The result of collaboration between Leapfrog and Disney, Zippity is a video game system specifically designed for kids ages 3 to 5. It is played by kids running and jumping on a special mat controller and using a waist-high joystick called "the bopper." Leapfrog is expert on creating educational learning in a video game environment, and Disney owns favorite characters like Winnie the Pooh, Mickey Mouse, Handy Manny and kids from Little Einsteins. The combination works to create a fun educational environment where kids can be in constant motion and yet learn while they move.
The Zippity Learning System works by plugging it into your TV's video/audio input terminals. It uses eight C batteries, four in the mat controller unit and four in the console unit that plugs into the television. The system comes loaded with eight learning games, but additional learning game cartridges can be purchased separately for $25.
The mat has four colored spots on which to step. The bopper can be moved to the right, left, away from you and toward you. Some of the games use just the mat, while others use both the mat and the bopper.
The games introduce the preschool learning skills of memory, following directions, music, numbers, letters of the alphabet, colors, and beginning Spanish. All of the games can be played on two levels of difficulty. For example, one of the easy games on level one is played with Goofy, where he shows you how to dance by placing your feet on the colored spots on the mat. He shows you an order in which to step on the colors and asks you to repeat it. As you do, he dances on the screen.
In a level two game with Handy Manny and his animated tool friends Dusty, Pat, and Stretch, Handy Manny needs help fixing the park's merry-go-round.
You help him by finding letters of the alphabet. On the screen, kids might see Dusty the saw and a board with three colored lines to saw. Above each line is a letter of the alphabet. If Handy Manny asks for the letter C sitting above the green line, kids step on the green spot on the mat. Dusty glides over to that line and then asks kids to move the bopper back and forth to imitate a sawing motion. When they do, Dusty saws through the board.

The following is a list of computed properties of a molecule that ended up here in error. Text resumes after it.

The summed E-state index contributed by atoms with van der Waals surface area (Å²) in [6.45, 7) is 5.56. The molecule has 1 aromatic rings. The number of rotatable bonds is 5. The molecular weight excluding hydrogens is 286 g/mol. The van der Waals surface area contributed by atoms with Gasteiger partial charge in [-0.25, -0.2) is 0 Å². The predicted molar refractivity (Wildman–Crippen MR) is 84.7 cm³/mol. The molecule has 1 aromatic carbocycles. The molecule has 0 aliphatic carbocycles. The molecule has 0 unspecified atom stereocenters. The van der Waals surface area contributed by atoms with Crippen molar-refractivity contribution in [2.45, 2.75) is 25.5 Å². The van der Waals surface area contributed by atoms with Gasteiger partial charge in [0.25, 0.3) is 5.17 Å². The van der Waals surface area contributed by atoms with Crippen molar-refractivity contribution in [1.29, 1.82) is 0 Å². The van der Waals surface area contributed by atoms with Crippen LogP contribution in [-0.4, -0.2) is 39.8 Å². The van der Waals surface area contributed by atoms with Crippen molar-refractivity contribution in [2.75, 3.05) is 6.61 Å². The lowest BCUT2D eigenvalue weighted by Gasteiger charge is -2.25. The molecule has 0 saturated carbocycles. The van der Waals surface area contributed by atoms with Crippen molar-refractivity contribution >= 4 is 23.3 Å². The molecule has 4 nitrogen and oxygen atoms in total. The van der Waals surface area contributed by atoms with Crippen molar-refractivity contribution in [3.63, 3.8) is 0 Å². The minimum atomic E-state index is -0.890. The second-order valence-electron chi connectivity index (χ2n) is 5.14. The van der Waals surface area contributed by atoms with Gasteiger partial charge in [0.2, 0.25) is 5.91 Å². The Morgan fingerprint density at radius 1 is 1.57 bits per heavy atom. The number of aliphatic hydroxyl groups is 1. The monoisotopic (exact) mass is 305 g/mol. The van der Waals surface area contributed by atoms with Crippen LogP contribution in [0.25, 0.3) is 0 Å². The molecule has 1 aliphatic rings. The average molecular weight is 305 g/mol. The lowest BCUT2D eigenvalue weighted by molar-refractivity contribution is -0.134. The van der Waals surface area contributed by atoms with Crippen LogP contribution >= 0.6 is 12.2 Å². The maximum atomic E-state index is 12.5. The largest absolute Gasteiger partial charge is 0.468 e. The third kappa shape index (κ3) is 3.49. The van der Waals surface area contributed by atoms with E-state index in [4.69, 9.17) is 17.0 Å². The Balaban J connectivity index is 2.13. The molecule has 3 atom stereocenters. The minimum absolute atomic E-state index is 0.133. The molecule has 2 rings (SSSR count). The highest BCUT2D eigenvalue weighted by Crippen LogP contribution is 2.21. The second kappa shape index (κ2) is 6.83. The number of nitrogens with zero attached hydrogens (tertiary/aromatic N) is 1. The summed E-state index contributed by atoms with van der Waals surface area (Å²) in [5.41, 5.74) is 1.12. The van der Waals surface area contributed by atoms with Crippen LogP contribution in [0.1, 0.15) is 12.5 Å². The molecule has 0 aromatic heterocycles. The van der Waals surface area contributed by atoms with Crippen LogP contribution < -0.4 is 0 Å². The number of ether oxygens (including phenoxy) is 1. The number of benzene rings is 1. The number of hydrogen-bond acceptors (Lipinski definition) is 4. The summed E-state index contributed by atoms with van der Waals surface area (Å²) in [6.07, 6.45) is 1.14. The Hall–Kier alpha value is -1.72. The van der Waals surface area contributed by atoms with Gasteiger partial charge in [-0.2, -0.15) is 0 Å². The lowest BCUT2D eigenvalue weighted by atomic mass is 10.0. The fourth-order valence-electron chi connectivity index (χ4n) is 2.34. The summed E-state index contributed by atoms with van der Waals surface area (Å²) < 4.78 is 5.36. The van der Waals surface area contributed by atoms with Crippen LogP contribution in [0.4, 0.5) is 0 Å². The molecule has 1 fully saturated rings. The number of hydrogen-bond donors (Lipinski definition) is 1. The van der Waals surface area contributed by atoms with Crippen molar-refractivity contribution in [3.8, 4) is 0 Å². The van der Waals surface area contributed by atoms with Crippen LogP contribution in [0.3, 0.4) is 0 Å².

Zippity is a good way to introduce kids to learning games. It makes the learning fun because kids are playing with branded characters that they enjoy. But more importantly, the games encourage kids to do physical things they like to do, like dance or march in place.
It also does a good job of introducing young children to how to play video games. Each game has a tutorial and two of the eight are side-scrolling games which use the bopper to navigate. Using this tummy-high joy stick makes navigating an onscreen character intuitive. If you want Pooh to go to the right on the screen, you push the bopper to the right; want him to go up higher on the screen, push the bopper toward the screen.
The games have high quality TV graphics not usually found in a plug-and-play game, and the music is very well done. In the games with the Little Einsteins, you even learn about such classics as Vivaldi's The Four Seasons and Grieg's Hall of the Mountain King.
Of the eight games, two of them are dancing games that seem very similar. Likewise, two are about playing instruments by stepping on the colors on the mat. Even so, there is a lot for little gamers to explore.
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